We are grateful to Paul Freeman who has given us permission to include this PDF version of his talk, which he has given in England and Austria between 2008 and 2011. Paul relates the interesting and often surprising ways in which magicians have ended up with a well-known stage name.
Anne Goulden gave this talk at the IBM British Ring Convention, Bournemouth on 25 September 2014.
While Wyn toured with her parents in the 1920s, she collected autographs from many magicians and variety acts. Anne Goulden brings these characters to life in a well illustrated talk.
The bill includes The Great Lyle and his Cavalcade of Mystery.
An interesting poster which lists the tricks performed by Lyle.
The collection has two Chocolate Box Illusions, both from Lyle. Lewis Davenport purchased one for use in his own stage show in the 1930s. The second one, a cream coloured box used by Lyle in his later years, was purchased by the Davenports from Cecil’s wife Lucille LaFarge, following his death. This is the box illustrated here. The effect is as follows. The box on a very thin platform is revolved to show all round it. The ribbon around the box is removed and the front doors opened to show that the box is quite empty inside.The box is then closed and when reopened it is seen to be full of giant-sized chocolates. The box is again closed and opened to reveal no chocolates but instead a lady inside the box.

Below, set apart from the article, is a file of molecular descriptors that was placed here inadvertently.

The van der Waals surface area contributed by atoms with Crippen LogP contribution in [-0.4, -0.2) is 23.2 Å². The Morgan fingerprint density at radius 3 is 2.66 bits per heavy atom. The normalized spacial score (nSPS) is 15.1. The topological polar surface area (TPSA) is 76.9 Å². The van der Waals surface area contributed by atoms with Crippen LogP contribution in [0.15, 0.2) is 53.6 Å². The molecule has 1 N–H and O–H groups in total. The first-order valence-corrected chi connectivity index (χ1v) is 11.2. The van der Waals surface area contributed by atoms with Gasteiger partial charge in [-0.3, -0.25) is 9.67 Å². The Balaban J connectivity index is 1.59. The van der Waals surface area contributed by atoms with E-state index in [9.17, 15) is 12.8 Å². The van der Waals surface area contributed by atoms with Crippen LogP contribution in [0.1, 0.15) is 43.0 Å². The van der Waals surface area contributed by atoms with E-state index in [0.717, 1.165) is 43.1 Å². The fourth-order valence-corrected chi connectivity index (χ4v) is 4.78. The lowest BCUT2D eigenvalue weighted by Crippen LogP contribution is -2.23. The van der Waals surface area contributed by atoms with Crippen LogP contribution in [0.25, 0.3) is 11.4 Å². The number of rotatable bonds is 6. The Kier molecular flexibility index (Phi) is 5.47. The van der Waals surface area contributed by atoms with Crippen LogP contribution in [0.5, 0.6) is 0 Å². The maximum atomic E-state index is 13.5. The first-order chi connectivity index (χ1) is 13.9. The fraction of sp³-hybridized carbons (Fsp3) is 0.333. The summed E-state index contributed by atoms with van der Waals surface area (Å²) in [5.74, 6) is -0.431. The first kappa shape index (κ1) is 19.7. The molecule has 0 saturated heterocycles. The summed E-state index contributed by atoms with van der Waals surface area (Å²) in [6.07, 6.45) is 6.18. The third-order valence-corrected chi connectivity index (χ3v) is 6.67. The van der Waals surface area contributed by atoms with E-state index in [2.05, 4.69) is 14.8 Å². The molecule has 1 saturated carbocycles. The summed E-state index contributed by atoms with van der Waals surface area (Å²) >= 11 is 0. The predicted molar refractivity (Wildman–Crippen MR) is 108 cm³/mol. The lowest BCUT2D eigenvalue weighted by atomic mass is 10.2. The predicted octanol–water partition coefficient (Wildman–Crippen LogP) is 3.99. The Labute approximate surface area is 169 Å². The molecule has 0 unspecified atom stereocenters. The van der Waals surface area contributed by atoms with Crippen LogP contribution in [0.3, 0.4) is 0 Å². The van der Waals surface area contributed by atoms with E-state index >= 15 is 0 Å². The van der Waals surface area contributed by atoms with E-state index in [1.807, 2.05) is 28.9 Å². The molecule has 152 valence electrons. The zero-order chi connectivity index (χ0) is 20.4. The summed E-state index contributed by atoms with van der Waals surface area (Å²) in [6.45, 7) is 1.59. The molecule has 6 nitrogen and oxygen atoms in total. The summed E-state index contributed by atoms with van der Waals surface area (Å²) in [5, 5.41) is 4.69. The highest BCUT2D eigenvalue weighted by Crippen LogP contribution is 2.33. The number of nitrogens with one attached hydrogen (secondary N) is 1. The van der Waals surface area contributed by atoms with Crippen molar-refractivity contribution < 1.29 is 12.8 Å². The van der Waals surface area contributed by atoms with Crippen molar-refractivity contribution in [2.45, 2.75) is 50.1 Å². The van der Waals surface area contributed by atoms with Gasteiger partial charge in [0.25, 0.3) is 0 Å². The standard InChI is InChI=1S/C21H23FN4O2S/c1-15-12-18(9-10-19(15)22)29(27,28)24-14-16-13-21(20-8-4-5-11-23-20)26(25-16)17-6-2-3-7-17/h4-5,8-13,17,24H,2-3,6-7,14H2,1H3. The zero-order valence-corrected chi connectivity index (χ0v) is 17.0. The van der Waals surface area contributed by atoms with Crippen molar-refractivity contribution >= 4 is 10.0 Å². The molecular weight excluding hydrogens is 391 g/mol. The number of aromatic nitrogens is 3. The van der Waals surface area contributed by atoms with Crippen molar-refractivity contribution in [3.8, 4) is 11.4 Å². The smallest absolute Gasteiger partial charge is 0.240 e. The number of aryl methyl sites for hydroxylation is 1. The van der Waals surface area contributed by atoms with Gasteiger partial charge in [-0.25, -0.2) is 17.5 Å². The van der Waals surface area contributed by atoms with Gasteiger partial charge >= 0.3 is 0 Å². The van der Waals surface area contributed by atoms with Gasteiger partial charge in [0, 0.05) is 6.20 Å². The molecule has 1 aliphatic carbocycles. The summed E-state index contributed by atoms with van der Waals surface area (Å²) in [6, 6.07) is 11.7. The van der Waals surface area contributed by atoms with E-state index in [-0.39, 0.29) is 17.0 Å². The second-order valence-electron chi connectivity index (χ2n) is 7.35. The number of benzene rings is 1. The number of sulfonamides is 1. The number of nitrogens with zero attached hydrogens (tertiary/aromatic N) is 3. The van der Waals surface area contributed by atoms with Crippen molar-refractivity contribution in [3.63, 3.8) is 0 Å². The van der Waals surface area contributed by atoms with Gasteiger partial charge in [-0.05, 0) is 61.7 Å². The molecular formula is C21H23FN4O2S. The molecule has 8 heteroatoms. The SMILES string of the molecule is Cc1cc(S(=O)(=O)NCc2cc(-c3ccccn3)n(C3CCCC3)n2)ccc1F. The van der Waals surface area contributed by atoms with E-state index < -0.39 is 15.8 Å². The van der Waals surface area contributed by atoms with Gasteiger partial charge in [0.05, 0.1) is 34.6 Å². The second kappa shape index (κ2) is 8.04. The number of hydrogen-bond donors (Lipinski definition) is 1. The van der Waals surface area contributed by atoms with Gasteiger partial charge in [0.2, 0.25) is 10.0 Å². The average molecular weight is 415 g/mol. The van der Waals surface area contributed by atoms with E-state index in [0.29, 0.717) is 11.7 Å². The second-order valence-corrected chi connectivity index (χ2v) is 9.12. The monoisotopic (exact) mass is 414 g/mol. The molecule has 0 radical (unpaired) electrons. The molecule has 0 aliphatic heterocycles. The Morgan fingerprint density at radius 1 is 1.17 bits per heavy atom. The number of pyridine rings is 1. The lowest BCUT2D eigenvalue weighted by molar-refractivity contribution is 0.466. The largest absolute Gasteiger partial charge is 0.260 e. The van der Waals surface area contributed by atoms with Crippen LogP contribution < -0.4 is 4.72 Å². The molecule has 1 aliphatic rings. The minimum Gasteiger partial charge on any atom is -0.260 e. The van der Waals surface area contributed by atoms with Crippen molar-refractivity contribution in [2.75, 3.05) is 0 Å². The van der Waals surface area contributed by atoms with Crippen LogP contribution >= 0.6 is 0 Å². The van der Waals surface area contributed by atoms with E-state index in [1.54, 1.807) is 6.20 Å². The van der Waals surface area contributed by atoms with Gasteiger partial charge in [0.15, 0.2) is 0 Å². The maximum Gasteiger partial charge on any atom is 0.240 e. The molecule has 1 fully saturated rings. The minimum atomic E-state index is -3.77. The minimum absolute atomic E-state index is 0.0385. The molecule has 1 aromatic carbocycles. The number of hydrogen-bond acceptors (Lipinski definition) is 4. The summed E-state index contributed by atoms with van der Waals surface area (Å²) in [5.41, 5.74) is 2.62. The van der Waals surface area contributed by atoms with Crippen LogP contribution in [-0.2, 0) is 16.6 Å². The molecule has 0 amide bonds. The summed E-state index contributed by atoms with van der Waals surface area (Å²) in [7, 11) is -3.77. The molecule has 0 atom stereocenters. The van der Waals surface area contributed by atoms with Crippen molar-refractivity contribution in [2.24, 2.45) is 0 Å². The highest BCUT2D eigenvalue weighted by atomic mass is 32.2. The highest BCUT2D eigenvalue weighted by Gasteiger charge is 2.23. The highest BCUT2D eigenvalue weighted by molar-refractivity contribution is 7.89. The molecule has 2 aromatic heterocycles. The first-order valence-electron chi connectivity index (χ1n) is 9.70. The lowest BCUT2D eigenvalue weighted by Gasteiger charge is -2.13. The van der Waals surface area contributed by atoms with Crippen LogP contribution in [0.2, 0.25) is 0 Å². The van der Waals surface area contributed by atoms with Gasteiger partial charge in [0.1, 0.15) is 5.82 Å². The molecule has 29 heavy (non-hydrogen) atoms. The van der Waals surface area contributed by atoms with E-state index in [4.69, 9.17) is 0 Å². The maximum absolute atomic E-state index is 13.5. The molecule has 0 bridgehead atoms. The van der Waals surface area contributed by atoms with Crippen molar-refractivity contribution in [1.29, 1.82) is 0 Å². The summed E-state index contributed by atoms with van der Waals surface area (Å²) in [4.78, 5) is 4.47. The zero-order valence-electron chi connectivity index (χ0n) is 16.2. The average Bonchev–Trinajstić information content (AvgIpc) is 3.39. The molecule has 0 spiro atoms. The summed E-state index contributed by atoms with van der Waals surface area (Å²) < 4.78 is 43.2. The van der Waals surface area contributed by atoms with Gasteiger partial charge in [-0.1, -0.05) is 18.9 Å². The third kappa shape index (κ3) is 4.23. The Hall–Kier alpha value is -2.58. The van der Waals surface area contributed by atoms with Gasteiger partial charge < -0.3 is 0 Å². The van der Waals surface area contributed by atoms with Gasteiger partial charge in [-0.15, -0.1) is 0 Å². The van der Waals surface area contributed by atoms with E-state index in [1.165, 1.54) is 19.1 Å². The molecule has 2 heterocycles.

The collection contains cine film taken by the family, much of it from the 1930s. The film has been transferred to tape, and more recently converted to an electronic form, in order to preserve the images. During this process some of the more interesting frames have been printed out as photographs. The magician on the top sheet of photographs shown here is Gus Davenport performing in Berlin in 1937. The face of Ottokar Fischer can be seen in one of the photographs lower down in the pile.
The magician starts a record on the wind up gramophone resting on the top of this table. A cloth is thrown over the gramophone which is carried forward and it vanishes into the air. This is a dealer item, believed to be manufactured by Bartl in Germany. Cecil Lyle invented the effect of the vanishing gramophone and featured it in his act for many years. This example is not a copy of Cecil Lyle’s gramophone.